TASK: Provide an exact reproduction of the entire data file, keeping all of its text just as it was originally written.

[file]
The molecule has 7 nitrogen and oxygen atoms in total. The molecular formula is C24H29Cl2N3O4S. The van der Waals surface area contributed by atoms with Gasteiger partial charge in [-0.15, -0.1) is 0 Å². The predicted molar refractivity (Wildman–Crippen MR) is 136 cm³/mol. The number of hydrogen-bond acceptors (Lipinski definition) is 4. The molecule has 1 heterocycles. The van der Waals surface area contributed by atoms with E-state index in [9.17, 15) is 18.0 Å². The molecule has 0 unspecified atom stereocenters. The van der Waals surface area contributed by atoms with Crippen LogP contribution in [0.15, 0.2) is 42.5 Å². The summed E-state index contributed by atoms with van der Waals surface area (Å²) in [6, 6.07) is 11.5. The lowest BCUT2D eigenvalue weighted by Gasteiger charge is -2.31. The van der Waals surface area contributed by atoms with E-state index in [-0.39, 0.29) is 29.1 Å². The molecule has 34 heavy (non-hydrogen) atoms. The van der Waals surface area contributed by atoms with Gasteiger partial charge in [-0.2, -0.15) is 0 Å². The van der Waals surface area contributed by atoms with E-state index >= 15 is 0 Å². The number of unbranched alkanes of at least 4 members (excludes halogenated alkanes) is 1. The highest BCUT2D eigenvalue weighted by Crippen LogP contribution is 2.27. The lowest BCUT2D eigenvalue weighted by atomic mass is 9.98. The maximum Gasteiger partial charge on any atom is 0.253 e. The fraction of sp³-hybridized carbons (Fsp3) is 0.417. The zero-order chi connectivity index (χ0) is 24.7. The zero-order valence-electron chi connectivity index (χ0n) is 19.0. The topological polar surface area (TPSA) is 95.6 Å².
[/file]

The molecule has 7 nitrogen and oxygen atoms in total. The molecular formula is C24H29Cl2N3O4S. The van der Waals surface area contributed by atoms with Gasteiger partial charge in [-0.15, -0.1) is 0 Å². The predicted molar refractivity (Wildman–Crippen MR) is 136 cm³/mol. The number of hydrogen-bond acceptors (Lipinski definition) is 4. The molecule has 1 heterocycles. The van der Waals surface area contributed by atoms with E-state index in [9.17, 15) is 18.0 Å². The molecule has 0 unspecified atom stereocenters. The van der Waals surface area contributed by atoms with Crippen LogP contribution in [0.15, 0.2) is 42.5 Å². The summed E-state index contributed by atoms with van der Waals surface area (Å²) in [6, 6.07) is 11.5. The lowest BCUT2D eigenvalue weighted by Gasteiger charge is -2.31. The van der Waals surface area contributed by atoms with E-state index in [-0.39, 0.29) is 29.1 Å². The molecule has 34 heavy (non-hydrogen) atoms. The van der Waals surface area contributed by atoms with Gasteiger partial charge in [-0.2, -0.15) is 0 Å². The van der Waals surface area contributed by atoms with E-state index >= 15 is 0 Å². The number of unbranched alkanes of at least 4 members (excludes halogenated alkanes) is 1. The highest BCUT2D eigenvalue weighted by Crippen LogP contribution is 2.27. The lowest BCUT2D eigenvalue weighted by atomic mass is 9.98. The maximum Gasteiger partial charge on any atom is 0.253 e. The fraction of sp³-hybridized carbons (Fsp3) is 0.417. The zero-order chi connectivity index (χ0) is 24.7. The zero-order valence-electron chi connectivity index (χ0n) is 19.0. The topological polar surface area (TPSA) is 95.6 Å².